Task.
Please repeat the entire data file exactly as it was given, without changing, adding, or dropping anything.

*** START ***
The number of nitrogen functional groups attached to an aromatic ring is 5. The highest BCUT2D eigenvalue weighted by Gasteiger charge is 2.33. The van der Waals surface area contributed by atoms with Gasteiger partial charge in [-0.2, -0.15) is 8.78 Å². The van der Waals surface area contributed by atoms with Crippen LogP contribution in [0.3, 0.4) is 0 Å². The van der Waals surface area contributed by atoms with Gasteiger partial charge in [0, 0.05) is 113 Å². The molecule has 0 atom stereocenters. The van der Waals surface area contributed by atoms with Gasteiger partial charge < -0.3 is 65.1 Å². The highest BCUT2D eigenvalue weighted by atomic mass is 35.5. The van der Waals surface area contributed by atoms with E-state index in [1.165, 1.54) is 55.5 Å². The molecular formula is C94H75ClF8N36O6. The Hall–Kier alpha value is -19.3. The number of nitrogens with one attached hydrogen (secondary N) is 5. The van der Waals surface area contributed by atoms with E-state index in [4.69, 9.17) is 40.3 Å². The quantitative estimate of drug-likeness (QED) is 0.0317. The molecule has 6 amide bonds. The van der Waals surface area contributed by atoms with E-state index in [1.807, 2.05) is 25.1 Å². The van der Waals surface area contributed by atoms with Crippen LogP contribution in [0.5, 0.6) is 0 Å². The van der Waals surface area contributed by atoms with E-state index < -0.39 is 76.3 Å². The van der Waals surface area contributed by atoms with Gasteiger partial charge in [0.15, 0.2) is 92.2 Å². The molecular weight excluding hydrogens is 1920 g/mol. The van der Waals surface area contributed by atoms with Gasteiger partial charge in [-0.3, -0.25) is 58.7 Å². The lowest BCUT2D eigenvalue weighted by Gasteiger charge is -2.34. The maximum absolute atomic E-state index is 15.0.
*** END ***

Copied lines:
The number of nitrogen functional groups attached to an aromatic ring is 5. The highest BCUT2D eigenvalue weighted by Gasteiger charge is 2.33. The van der Waals surface area contributed by atoms with Gasteiger partial charge in [-0.2, -0.15) is 8.78 Å². The van der Waals surface area contributed by atoms with Crippen LogP contribution in [0.3, 0.4) is 0 Å². The van der Waals surface area contributed by atoms with Gasteiger partial charge in [0, 0.05) is 113 Å². The molecule has 0 atom stereocenters. The van der Waals surface area contributed by atoms with Gasteiger partial charge < -0.3 is 65.1 Å². The highest BCUT2D eigenvalue weighted by atomic mass is 35.5. The van der Waals surface area contributed by atoms with E-state index in [1.165, 1.54) is 55.5 Å². The molecular formula is C94H75ClF8N36O6. The Hall–Kier alpha value is -19.3. The number of nitrogens with one attached hydrogen (secondary N) is 5. The van der Waals surface area contributed by atoms with E-state index in [4.69, 9.17) is 40.3 Å². The quantitative estimate of drug-likeness (QED) is 0.0317. The molecule has 6 amide bonds. The van der Waals surface area contributed by atoms with E-state index in [1.807, 2.05) is 25.1 Å². The van der Waals surface area contributed by atoms with Crippen LogP contribution in [0.5, 0.6) is 0 Å². The van der Waals surface area contributed by atoms with E-state index < -0.39 is 76.3 Å². The van der Waals surface area contributed by atoms with Gasteiger partial charge in [0.15, 0.2) is 92.2 Å². The molecular weight excluding hydrogens is 1920 g/mol. The van der Waals surface area contributed by atoms with Gasteiger partial charge in [-0.3, -0.25) is 58.7 Å². The lowest BCUT2D eigenvalue weighted by Gasteiger charge is -2.34. The maximum absolute atomic E-state index is 15.0.